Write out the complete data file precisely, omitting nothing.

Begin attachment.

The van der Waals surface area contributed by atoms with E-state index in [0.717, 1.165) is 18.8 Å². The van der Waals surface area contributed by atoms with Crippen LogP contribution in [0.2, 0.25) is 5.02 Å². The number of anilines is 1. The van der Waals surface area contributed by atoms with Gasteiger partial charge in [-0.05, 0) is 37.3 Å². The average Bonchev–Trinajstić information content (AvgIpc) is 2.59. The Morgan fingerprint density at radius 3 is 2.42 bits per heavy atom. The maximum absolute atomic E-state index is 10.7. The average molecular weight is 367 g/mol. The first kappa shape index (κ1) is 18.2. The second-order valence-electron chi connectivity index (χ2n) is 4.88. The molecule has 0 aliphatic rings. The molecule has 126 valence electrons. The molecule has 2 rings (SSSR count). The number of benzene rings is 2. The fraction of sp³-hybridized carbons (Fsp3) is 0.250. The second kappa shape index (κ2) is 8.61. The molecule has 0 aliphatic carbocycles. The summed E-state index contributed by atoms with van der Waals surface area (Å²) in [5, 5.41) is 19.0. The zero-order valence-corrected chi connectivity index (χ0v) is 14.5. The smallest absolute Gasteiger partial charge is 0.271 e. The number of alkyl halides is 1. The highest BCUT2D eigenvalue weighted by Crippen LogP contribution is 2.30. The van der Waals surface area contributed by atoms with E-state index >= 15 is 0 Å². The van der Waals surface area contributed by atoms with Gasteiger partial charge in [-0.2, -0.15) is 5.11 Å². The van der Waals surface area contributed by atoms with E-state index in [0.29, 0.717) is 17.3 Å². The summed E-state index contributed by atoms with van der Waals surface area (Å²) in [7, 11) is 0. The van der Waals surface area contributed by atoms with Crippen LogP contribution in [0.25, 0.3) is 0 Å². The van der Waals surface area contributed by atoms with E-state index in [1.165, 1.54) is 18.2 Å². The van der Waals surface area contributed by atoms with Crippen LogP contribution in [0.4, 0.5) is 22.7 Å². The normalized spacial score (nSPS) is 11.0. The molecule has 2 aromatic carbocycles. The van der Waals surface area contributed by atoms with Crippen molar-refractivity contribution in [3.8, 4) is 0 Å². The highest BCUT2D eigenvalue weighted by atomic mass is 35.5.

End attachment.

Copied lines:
The van der Waals surface area contributed by atoms with E-state index in [0.717, 1.165) is 18.8 Å². The van der Waals surface area contributed by atoms with Crippen LogP contribution in [0.2, 0.25) is 5.02 Å². The number of anilines is 1. The van der Waals surface area contributed by atoms with Gasteiger partial charge in [-0.05, 0) is 37.3 Å². The average Bonchev–Trinajstić information content (AvgIpc) is 2.59. The Morgan fingerprint density at radius 3 is 2.42 bits per heavy atom. The maximum absolute atomic E-state index is 10.7. The average molecular weight is 367 g/mol. The first kappa shape index (κ1) is 18.2. The second-order valence-electron chi connectivity index (χ2n) is 4.88. The molecule has 0 aliphatic rings. The molecule has 126 valence electrons. The molecule has 2 rings (SSSR count). The number of benzene rings is 2. The fraction of sp³-hybridized carbons (Fsp3) is 0.250. The second kappa shape index (κ2) is 8.61. The molecule has 0 aliphatic carbocycles. The summed E-state index contributed by atoms with van der Waals surface area (Å²) in [5, 5.41) is 19.0. The zero-order valence-corrected chi connectivity index (χ0v) is 14.5. The smallest absolute Gasteiger partial charge is 0.271 e. The number of alkyl halides is 1. The highest BCUT2D eigenvalue weighted by Crippen LogP contribution is 2.30. The van der Waals surface area contributed by atoms with E-state index >= 15 is 0 Å². The van der Waals surface area contributed by atoms with Gasteiger partial charge in [-0.2, -0.15) is 5.11 Å². The van der Waals surface area contributed by atoms with E-state index in [0.29, 0.717) is 17.3 Å². The summed E-state index contributed by atoms with van der Waals surface area (Å²) in [7, 11) is 0. The van der Waals surface area contributed by atoms with Crippen LogP contribution in [0.25, 0.3) is 0 Å². The van der Waals surface area contributed by atoms with E-state index in [1.165, 1.54) is 18.2 Å². The van der Waals surface area contributed by atoms with Crippen LogP contribution in [0.4, 0.5) is 22.7 Å². The normalized spacial score (nSPS) is 11.0. The molecule has 2 aromatic carbocycles. The van der Waals surface area contributed by atoms with Crippen molar-refractivity contribution in [3.8, 4) is 0 Å². The highest BCUT2D eigenvalue weighted by atomic mass is 35.5.